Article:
Past efforts to stabilize money market funds
Many investors remember that during the financial crisis in 2008, one money market fund, the Reserve Fund, fell below the sacrosanct net-asset-value of one dollar, because the fund had loaned out hundreds of millions of dollars to Lehman Brothers. To avoid a catastrophe, the Federal Reserve guaranteed the assets of the rest of the money market funds.
Six months later, Mr. McNamee notes, the industry voluntarily changed its own standards. Money market funds must now be able to tap 10 percent of their assets overnight and 30 percent within a week.
But regulators are still concerned. Last week, Chairman Ben Bernanke of the Federal Reserve announced at a press conference that the Fed and other regulators “are continuing to look at ways to strengthen money market mutual funds.”
Last January, McNamee says, the industry spent a lot of money to develop new proposals for the regulators. “So far, the regulators have not settled on any particular proposal,” he says.
Some investors say the problems in Greece, as well as Portugal and Ireland, are worrying them. If the banks and insurance companies who have made loans to those countries have to take losses, it could adversely affect capital levels of the European banks, says Mark Lamkin, chief investment strategist at Lamkin Wealth Management in Louisville, Ky.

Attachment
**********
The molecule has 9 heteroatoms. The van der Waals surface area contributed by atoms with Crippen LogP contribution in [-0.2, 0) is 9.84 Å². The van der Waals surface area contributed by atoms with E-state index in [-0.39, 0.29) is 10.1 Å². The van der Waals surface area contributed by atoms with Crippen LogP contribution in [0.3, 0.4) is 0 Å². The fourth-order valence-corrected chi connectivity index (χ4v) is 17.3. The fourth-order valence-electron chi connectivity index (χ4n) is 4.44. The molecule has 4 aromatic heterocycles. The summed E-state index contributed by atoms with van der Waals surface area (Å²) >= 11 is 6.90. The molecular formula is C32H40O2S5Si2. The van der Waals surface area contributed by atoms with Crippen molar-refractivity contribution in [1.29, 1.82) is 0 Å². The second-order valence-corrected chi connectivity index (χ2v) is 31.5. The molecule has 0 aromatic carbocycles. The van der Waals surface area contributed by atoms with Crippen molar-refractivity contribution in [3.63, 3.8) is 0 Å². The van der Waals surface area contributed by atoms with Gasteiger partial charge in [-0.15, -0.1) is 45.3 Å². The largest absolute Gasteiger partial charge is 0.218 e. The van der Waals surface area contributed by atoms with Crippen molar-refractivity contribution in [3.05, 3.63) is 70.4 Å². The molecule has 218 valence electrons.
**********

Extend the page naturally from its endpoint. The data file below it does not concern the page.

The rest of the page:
“We’re not out of the woods yet,” says Mr. Lamkin, whose fund is investing its cash in insured money market funds – most funds are not insured – and US Treasury securities.
Another investor, Eric Stein, a portfolio manager at Eaton Vance, says a major concern of American investors is that the European banks have been slow to write off bad loans. Last year, the European banks performed a “stress test” which was viewed with great suspicion by the financial markets. Now the banks are doing another test – results are expected in July – which is supposed to be more transparent.
“They need to make it credible,” says Mr. Stein, who has worked at the New York Federal Reserve Bank.
Is this all much ado about nothing?
Not everyone anticipates a run on European banks.